New Mexico drags Google to court over spy claim

24 Feb 2020 13:10, Somoy English Desk
New Mexico drags Google to court over spy claim
New Mexico drags Google to court over spy claim

Attorney General of the US of New Mexico is suing Google, accusing the company of illegally collecting personal information on school children.

The tech giant is accused to have collected data on which websites students visited, passwords, videos watched, contact lists, and other information.

The data was accused stored from Google's Chromebook laptops and G Suite for Education program.

Google debate the demand, with a spokesman calling it "factually wrong".Google Chromebooks and the G Suite for Education - including Gmail, Calendar, Drive, Docs and more - according to the lawsuit, more than 60% of students in New Mexico are being offered free of charge. Attorney General Hector Balderas says Google failed to obtain parental consent from children under the age of 13 in violation of the Children's Online Privacy Protection Act and collected their data for commercial purposes.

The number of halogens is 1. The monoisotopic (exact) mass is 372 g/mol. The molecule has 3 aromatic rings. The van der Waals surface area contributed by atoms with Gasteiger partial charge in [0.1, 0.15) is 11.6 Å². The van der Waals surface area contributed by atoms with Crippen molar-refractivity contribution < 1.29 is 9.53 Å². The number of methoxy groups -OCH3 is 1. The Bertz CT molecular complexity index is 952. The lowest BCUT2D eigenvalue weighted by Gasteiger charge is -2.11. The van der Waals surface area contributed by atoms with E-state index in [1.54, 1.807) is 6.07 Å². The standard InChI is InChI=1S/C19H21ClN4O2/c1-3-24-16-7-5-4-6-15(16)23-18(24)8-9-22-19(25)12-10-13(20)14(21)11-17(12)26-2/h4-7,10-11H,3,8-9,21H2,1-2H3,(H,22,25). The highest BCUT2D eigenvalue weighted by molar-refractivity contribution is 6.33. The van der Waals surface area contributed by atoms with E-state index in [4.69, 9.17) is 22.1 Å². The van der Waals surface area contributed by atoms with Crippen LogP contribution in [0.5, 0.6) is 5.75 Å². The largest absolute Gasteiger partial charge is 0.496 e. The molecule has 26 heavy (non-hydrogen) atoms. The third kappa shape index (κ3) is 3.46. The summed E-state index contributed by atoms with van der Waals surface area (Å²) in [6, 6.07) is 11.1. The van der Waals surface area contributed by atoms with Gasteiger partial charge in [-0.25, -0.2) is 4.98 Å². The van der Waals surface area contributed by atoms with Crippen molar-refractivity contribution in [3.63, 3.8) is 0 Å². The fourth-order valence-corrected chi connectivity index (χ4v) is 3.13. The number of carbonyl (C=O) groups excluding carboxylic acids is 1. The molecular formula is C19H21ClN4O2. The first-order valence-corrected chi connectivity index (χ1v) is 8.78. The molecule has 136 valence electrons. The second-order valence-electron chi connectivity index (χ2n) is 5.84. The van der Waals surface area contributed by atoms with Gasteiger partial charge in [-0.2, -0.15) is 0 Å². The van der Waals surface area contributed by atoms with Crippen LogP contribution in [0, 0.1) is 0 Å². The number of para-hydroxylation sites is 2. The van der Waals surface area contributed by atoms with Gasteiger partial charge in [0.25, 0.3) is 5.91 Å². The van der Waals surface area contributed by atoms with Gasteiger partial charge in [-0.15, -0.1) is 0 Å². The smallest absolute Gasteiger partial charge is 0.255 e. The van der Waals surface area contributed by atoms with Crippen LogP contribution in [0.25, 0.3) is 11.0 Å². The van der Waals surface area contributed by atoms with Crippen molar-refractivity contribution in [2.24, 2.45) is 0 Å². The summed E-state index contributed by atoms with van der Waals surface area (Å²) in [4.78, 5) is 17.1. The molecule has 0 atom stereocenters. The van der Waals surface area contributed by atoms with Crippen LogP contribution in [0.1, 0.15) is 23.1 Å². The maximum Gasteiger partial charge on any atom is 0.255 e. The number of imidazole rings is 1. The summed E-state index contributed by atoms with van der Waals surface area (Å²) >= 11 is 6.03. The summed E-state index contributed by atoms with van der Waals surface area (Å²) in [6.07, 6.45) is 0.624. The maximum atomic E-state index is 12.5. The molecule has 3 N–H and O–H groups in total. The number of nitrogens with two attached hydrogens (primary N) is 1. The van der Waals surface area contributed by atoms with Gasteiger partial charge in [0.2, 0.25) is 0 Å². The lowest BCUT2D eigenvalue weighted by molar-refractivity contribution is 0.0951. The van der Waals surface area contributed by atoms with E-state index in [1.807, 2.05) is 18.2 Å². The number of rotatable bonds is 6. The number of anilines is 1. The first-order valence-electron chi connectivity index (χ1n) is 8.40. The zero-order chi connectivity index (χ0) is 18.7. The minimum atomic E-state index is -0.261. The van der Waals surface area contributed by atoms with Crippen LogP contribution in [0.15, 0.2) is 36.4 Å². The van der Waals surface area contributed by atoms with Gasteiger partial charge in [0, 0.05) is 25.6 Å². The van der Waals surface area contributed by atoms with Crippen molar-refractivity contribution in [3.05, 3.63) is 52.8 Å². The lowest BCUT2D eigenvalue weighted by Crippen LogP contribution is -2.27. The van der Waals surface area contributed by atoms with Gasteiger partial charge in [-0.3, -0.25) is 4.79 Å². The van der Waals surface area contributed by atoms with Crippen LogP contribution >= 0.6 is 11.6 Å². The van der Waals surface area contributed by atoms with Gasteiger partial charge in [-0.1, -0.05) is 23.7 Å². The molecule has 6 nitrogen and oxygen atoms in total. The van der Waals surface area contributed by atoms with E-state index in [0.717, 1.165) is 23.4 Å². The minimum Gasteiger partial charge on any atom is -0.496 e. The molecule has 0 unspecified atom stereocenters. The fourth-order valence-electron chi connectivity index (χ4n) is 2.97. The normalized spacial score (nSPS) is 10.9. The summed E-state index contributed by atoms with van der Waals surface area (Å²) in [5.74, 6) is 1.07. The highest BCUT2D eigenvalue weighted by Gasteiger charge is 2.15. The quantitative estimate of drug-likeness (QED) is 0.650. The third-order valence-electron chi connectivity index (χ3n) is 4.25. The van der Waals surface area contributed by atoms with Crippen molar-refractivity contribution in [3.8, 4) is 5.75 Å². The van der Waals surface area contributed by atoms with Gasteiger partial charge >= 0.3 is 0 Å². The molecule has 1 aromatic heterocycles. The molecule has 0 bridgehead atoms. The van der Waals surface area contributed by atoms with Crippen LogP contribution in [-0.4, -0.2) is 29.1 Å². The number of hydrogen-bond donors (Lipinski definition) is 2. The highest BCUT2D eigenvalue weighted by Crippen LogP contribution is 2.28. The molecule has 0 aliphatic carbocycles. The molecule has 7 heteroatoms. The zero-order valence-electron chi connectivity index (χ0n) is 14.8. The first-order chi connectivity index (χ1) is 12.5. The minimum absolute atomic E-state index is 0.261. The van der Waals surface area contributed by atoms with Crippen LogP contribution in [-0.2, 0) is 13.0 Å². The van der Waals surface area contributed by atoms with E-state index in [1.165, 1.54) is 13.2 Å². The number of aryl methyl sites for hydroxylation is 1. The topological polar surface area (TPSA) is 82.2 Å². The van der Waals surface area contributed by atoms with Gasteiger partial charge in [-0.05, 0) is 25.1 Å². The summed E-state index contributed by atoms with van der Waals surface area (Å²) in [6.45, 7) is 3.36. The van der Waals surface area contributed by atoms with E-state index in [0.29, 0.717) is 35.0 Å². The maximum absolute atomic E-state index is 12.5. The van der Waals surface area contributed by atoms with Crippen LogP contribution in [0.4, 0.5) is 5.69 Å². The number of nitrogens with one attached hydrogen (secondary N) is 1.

Mr Balderas said in a statement, "Student protection should be the number one priority of any company providing services to our children, particularly in schools." "Tracking student data without parental permission is not only unlawful, it is unsafe." According to KRQU News in Albuquerque, he also added: "Google should be revealing parents that they're going to collect information and track these children, and under the pretense of education." The lawsuit states that more than 80 million teachers and students in the United States use Google's education platform and tools.

Jose Castaneda, a Google spokeswoman, said their program "allows schools to control account access and that schools accept parental consent when needed". The statement also added, "We do not use personal information from users in primary and secondary schools to target ads." US media have said they contacted school districts across the state to assure them there was no immediate warning to continue using Google products, the attorney general said.

Source: BBC News


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